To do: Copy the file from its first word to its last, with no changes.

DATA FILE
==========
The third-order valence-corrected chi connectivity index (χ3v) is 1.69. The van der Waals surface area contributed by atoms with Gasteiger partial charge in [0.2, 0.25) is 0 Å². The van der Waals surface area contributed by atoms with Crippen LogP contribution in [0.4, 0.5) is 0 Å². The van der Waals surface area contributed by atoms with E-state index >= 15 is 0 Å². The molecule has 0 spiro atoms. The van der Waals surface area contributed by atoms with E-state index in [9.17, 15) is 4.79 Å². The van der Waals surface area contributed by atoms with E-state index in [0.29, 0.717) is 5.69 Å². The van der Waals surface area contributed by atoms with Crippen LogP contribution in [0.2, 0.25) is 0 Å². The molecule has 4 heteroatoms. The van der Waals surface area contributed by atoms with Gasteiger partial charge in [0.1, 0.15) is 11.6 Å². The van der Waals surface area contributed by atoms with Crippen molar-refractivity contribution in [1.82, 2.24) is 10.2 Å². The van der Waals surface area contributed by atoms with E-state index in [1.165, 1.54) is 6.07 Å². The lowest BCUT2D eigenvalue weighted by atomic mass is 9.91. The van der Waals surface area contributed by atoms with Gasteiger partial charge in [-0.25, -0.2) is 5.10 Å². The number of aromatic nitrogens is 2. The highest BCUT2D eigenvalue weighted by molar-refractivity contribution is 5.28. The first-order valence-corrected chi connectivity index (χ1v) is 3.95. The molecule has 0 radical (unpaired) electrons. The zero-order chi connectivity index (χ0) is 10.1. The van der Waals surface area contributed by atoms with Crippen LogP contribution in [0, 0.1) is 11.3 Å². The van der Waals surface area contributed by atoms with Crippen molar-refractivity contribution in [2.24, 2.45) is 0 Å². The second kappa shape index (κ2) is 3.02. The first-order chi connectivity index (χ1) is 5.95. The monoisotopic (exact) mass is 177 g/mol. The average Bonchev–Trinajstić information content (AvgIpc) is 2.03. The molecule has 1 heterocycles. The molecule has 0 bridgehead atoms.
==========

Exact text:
The third-order valence-corrected chi connectivity index (χ3v) is 1.69. The van der Waals surface area contributed by atoms with Gasteiger partial charge in [0.2, 0.25) is 0 Å². The van der Waals surface area contributed by atoms with Crippen LogP contribution in [0.4, 0.5) is 0 Å². The van der Waals surface area contributed by atoms with E-state index >= 15 is 0 Å². The molecule has 0 spiro atoms. The van der Waals surface area contributed by atoms with E-state index in [9.17, 15) is 4.79 Å². The van der Waals surface area contributed by atoms with E-state index in [0.29, 0.717) is 5.69 Å². The van der Waals surface area contributed by atoms with Crippen LogP contribution in [0.2, 0.25) is 0 Å². The molecule has 4 heteroatoms. The van der Waals surface area contributed by atoms with Gasteiger partial charge in [0.1, 0.15) is 11.6 Å². The van der Waals surface area contributed by atoms with Crippen molar-refractivity contribution in [1.82, 2.24) is 10.2 Å². The van der Waals surface area contributed by atoms with E-state index in [1.165, 1.54) is 6.07 Å². The lowest BCUT2D eigenvalue weighted by atomic mass is 9.91. The van der Waals surface area contributed by atoms with Gasteiger partial charge in [-0.25, -0.2) is 5.10 Å². The number of aromatic nitrogens is 2. The highest BCUT2D eigenvalue weighted by molar-refractivity contribution is 5.28. The first-order valence-corrected chi connectivity index (χ1v) is 3.95. The molecule has 0 radical (unpaired) electrons. The zero-order chi connectivity index (χ0) is 10.1. The van der Waals surface area contributed by atoms with Crippen LogP contribution in [0, 0.1) is 11.3 Å². The van der Waals surface area contributed by atoms with Crippen molar-refractivity contribution in [2.24, 2.45) is 0 Å². The second kappa shape index (κ2) is 3.02. The first-order chi connectivity index (χ1) is 5.95. The monoisotopic (exact) mass is 177 g/mol. The average Bonchev–Trinajstić information content (AvgIpc) is 2.03. The molecule has 1 heterocycles. The molecule has 0 bridgehead atoms.